WHEATFIELD – Henry M. Sloma, who was re-elected chairman of the Niagara County Industrial Development Agency last week, said it probably won’t happen again.
“I’m going to guess this is my last year to do this,” Sloma told his colleagues. “I have some health issues, and I’m going to have to take care of them sometime down the line. They’re under control for now.”
Sloma, 72, who said he preferred not to discuss the nature of his health problems, is also serving as vice chairman of the Board of Commissioners of the Niagara Frontier Transportation Authority, and did not mention what he might do regarding that seat. He runs most NFTA meetings in the absence of Chairman Howard A. Zemsky.
Sloma has been IDA chairman most of the time since the Niagara County Legislature placed him on the IDA board in April 2005. His first stint as chairman began in August 2005.
He resigned from the board in January 2013, citing a potential conflict of interest with a private business deal he was working on, but returned a year later and became chairman again in March 2014.
His unanimous re-election Wednesday came as the board also gave final approval to the latest step in the project perhaps most closely identified with Sloma: a payment-in-lieu-of-taxes, or PILOT, for the coal-burning power plant in Somerset.
The board voted to transfer the revised tax break that it granted last month to the current owners of the plant, Upstate New York Power Producers, to the buyers of the facility, Riseling Power LLC, a New York City firm created by Bicent Power. Bicent is a subsidiary of Beowulf Energy, of New York City.
The power plant, originally built by New York State Electric & Gas Corp., was owned by AES Corp. when it first sought tax breaks in 2006.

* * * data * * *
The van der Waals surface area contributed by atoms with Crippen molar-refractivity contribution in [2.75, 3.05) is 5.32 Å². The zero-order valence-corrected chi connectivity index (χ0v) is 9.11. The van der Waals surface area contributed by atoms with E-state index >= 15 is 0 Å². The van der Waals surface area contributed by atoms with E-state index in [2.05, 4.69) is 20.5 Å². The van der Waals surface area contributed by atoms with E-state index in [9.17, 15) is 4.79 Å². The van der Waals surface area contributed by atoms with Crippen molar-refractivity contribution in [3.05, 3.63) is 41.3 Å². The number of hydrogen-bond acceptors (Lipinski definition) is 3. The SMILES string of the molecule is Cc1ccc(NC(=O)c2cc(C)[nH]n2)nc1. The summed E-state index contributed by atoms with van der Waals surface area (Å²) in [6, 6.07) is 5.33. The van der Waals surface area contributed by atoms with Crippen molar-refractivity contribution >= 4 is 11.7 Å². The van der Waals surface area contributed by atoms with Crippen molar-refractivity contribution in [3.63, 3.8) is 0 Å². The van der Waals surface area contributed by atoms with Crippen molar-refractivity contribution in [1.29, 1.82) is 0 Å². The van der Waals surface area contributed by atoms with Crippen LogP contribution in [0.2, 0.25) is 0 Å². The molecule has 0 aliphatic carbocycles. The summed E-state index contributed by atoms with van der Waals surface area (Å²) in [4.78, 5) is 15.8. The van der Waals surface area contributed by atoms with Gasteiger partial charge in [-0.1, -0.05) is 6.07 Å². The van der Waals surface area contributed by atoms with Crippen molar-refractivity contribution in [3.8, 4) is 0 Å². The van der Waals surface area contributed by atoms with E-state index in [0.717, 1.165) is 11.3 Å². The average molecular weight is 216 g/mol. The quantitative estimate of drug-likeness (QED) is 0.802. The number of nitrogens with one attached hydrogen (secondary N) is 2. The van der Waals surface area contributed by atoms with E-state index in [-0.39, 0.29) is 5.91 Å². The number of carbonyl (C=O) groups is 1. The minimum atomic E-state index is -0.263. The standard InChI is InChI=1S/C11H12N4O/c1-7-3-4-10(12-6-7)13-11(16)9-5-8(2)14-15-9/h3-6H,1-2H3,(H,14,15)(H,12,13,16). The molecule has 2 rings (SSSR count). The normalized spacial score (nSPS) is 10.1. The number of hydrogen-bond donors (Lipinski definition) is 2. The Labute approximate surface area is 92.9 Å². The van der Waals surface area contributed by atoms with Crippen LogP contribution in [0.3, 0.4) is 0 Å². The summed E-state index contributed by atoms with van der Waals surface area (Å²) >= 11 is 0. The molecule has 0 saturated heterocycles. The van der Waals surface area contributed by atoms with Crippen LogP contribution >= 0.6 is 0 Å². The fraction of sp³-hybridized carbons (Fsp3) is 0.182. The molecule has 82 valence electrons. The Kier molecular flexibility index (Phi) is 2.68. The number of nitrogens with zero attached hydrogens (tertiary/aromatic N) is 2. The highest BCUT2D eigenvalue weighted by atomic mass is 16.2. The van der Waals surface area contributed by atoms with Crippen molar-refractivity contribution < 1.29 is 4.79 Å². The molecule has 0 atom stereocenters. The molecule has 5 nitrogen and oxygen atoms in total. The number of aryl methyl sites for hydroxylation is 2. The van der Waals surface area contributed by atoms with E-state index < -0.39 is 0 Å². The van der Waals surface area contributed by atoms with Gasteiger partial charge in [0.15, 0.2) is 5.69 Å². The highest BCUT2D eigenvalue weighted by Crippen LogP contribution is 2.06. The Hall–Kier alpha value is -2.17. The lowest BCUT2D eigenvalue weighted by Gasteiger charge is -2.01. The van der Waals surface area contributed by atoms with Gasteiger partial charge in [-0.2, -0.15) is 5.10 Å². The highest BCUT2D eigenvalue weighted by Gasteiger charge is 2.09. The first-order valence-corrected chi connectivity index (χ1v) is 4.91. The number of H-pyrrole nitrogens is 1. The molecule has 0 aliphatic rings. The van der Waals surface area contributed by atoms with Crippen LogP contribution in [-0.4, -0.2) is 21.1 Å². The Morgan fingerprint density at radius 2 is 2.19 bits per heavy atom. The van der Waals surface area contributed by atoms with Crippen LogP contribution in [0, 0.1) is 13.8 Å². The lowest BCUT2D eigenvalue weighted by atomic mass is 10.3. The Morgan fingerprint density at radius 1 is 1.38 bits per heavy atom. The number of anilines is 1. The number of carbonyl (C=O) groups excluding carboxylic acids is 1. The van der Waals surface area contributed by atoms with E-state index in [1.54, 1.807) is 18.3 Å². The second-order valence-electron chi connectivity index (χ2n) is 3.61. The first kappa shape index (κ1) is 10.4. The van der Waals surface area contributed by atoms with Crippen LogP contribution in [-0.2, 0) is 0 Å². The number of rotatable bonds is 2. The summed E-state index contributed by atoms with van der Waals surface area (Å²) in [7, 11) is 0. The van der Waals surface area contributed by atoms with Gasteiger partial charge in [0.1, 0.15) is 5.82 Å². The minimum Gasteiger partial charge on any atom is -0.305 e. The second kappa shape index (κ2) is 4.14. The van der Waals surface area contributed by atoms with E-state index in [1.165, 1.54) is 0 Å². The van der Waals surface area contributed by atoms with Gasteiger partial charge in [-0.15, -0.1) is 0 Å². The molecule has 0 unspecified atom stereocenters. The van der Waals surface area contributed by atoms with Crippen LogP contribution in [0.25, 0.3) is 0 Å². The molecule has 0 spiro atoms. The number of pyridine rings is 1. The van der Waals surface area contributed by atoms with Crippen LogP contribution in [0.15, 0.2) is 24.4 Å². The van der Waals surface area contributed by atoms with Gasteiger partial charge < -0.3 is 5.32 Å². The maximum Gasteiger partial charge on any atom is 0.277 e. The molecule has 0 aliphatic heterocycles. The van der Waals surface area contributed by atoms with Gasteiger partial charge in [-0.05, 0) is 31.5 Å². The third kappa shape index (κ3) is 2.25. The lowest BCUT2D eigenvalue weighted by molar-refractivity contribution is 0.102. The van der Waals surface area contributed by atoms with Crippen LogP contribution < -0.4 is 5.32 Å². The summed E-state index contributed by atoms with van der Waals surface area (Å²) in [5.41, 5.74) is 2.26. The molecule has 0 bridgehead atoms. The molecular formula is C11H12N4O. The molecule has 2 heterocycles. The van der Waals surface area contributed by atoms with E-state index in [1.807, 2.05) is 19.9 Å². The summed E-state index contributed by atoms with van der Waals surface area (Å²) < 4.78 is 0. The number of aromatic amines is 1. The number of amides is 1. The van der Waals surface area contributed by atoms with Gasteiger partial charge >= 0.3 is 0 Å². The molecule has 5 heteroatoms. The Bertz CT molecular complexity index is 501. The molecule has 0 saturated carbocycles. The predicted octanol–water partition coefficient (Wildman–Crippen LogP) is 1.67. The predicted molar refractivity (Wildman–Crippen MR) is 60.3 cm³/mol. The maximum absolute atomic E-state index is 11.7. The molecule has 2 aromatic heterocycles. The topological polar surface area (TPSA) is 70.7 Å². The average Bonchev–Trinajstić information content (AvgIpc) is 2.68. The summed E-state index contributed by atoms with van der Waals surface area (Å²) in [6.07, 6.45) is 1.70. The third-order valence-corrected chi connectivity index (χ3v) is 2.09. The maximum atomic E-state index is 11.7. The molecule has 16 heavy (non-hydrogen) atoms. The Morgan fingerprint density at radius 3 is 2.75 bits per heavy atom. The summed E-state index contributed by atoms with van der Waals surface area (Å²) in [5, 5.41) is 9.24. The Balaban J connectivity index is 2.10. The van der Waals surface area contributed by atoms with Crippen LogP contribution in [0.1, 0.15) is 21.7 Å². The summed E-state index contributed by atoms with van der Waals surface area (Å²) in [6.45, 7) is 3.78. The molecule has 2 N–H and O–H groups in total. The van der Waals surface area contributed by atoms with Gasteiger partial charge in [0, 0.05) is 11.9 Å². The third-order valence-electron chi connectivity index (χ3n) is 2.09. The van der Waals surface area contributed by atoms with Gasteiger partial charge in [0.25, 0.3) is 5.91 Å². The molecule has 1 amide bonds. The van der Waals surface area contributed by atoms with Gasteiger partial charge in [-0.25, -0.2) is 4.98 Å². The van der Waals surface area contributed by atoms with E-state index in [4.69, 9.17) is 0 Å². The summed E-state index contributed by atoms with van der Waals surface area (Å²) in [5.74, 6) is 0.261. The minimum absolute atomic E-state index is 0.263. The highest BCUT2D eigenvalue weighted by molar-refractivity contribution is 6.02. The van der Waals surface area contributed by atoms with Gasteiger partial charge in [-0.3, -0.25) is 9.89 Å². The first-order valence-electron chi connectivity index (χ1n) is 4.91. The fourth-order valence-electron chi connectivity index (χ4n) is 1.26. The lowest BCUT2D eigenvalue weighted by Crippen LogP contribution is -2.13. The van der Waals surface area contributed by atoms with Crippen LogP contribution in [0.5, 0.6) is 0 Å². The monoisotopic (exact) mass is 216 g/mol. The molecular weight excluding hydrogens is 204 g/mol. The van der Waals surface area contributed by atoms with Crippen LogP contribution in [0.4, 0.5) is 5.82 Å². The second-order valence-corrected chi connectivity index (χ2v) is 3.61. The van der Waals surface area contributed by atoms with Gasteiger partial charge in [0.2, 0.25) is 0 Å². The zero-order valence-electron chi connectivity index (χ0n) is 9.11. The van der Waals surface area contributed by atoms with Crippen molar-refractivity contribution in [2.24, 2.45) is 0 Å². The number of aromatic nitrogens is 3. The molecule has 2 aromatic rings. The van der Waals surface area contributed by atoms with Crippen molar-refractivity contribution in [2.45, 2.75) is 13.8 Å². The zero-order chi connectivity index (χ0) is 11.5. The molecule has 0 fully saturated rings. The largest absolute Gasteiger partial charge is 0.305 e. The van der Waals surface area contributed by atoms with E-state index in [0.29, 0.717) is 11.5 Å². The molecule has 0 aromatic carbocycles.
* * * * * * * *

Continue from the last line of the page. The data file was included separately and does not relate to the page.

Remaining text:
The plant was, and remains, the largest single property taxpayer in the county, but its tax bill has steadily fallen from $17.3 million a decade ago to $5.12 million this year. The new deal for Riesling sets the tax tab at $4.62 million in 2017 and $4.12 million in 2018.
When Susan C. Langdon, IDA director of projects and finance, reported that no one showed up for a public hearing on the transfer March 3 in Somerset, Sloma recalled how things were in 2006.
“The first public hearing, there were 400 people, all opposed. We’ve whittled that down to zero, so we might be on the right track,” Sloma remarked. “The community understands the merits of helping this company. For the community, it’s been costly, and for the company, it’s been costly. … We’re hoping the company survives out there.”
Upstate New York Power Producers was a company created by the bondholders AES was unable to repay when the AES subsidiary that owned the plant went broke at the end of 2011 and had to sell the plant to them.
Also Wednesday, the IDA board reaffirmed its flexible policy on tax exemptions, which Sloma helped create in 2008. It allows the agency to negotiate individual benefits with applicants depending on project circumstances.
“We do some very creative things,” Sloma said, “and those terms and conditions are part of that policy.”